iPhone Photography Tutorials #3 – Create A Little Post-Apocalyptic Scenery

by Pu on July 22, 2011

The film industry, and Hollywood in particular, have filled our imagination for years using post-apocalyptic visions of submerged cities in ruins and all that jazz. To achieve the effect in a sumptuous Hollywood-style would take too much money, I am afraid. Anyhow, with little effort and simple means, you too can recreate on the iPhone your own little post-doomsday scenery.

This effect works great on bold architectural details, like the top of bell towers, skyscrapers or other buildings, but it can be applied successfully to a number of other objects, so feel free to experiment.

Apps I used: WaterMyPhoto, Cameramatic, Infinicam.

  1. I choose an average photo of the Hallgrímskirkja, a local church with an impressive and unique bell tower. The photo is slightly tilted. I load the photo into WaterMyPhoto (->Photo Album). For quickness’ sake I choose this app, mainly because it’s so simple to use and you don’t have to make other adjustments apart from selecting the area of the image you want reflected. Unfortunately, the app only saves at very small resolution (a less than satisfactory 390×502 pixels). The app is free, but it displays ads. If you care to remove them, you can purchase the in-app remove ads feature for $0.99. I adjust the photo, making sure I am keeping the cross on top of the tower into the frame (I like that detail) and tap on the Crop button to confirm. After the app generates the water reflection, all I have to do is saving (->Done Editing->Save Photo).
    Choosing the Photo

    Choosing the photo.

    Applying Water Reflection

    Applying the water reflection effect.

  2. I open the image in Cameramatic. I adjust the image to the square cropping tool and from the Light Box, I tap on the monkey wrench button to access the edit area. From filters, I select a monochrome filter. In this case I picked Retrochrome (Filter->B&W->Retrochrome), but anything balanced, not too contrasted or faded, would have worked. Then I apply a frame (Frame->Texture->Grunge Paper 03). I save to Light Box and then to Camera Roll by tapping on the “+” sign.

    Add Texture

    Turning into monochrome and adding texture.

  3. I open the photo in Infinicam because I know it has some lovely hazy effect. Autochrome, which is one of the presets that come with the app, is my personal choice. Since I like the hazy look, which makes the texture and reflection look subtler, but I don’t think the reddish hue fits the mood I am trying to convey, I apply another filter: this time it’s one of my own presets (whose code is DJX-63A0), which turns the image into a more appropriate sepia. All I have left to do is saving.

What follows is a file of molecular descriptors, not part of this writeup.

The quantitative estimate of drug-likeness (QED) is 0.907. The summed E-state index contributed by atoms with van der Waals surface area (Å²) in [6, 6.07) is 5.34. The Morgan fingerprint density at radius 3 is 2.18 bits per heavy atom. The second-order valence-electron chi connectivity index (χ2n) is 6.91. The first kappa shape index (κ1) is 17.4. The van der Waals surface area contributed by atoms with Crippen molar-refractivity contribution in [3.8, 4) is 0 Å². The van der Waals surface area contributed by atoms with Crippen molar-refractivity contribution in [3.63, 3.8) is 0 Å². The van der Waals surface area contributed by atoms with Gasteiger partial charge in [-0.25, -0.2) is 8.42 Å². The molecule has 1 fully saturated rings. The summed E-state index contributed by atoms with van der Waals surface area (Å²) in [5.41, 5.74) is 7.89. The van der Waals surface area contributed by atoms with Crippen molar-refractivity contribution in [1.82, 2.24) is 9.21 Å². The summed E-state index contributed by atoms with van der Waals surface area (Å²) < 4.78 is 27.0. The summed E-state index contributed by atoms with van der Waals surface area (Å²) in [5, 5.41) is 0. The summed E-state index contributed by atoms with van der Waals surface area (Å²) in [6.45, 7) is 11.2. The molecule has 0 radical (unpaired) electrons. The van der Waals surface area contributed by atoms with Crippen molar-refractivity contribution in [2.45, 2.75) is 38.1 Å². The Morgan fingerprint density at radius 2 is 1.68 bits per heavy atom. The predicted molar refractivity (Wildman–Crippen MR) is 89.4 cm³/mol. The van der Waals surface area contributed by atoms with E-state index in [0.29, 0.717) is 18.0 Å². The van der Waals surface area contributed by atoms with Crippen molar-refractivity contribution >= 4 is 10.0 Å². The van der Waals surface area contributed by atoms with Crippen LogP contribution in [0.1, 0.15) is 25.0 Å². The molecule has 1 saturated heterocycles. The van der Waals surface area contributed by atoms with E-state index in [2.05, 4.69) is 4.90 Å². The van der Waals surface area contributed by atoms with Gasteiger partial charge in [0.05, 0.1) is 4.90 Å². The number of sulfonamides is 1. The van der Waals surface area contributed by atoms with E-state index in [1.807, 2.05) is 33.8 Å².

Applying Autochrome

    Applying haze with Autochrome.

    Turning Into Sepia

    Turning the photo into sepia.

This is what I did in this very specific case. There are many other ways to achieve the same overall result. For example, you could choose other tools to apply your favorite textures and borders, to fix exposure or to tilt your subject further, for a more dramatic effect. You could go either for an uncropped image or for a different format than square, which I used here. It all depends on what makes you more comfortable or what pleases your eye.

Blippo July 22, 2011 at 11:32 pm

Amazing tutorial, I’m trying to do what you say and maybe I’ll post tomorrow the result on my 365 project blog. It’s the first time I’m using Infinicam, I’d like to know: is there a way to insert your filter code in my app? Thanks and congratulation for your great blog.

Pu July 23, 2011 at 12:27 am

Thanks for reading! And to answer your question: yes, you can manually enter the code in Infinicam. You can input the code by tapping and holding the “Press for new camera” button.

BTW, I visited your 365 blog more than once, and I really enjoyed looking at your photos =)

Mar July 23, 2011 at 4:27 pm

Thank you for the tutorial.
One question, when you create your own presets in Infinicam, do you do this by chance, or do you know what each number/letter stands for? (I only know that the last digit stands for frame style). It is difficult for me to control the app, so I avoid it.

Pu July 23, 2011 at 5:44 pm

You can only generate random effects and add/change a custom border. Of course, you can also write your code from scratch, but personally I’ve never tried it, because my memory sucks and I can never remember what letters and numbers stand for =) Anyway, that is probably the main reason Infinicam was not as successful as other similar apps. Basically, you can build a consistent library of filters only by saving them when they are randomly generated or by sharing them with others. Too much of a bother for many users, I assume.

MartinaP. August 11, 2013 at 3:39 pm

Great tutorial! I’ve just downloaded Cameramatic and Infinicam after reading it. Love your final picture.

Pu August 13, 2013 at 4:57 pm

Resolution of final picture will be much better now, too. Back then adding the water reflection meant you could only save up to 380 pixels, while now final size for Water My Photo is over 1000 =)

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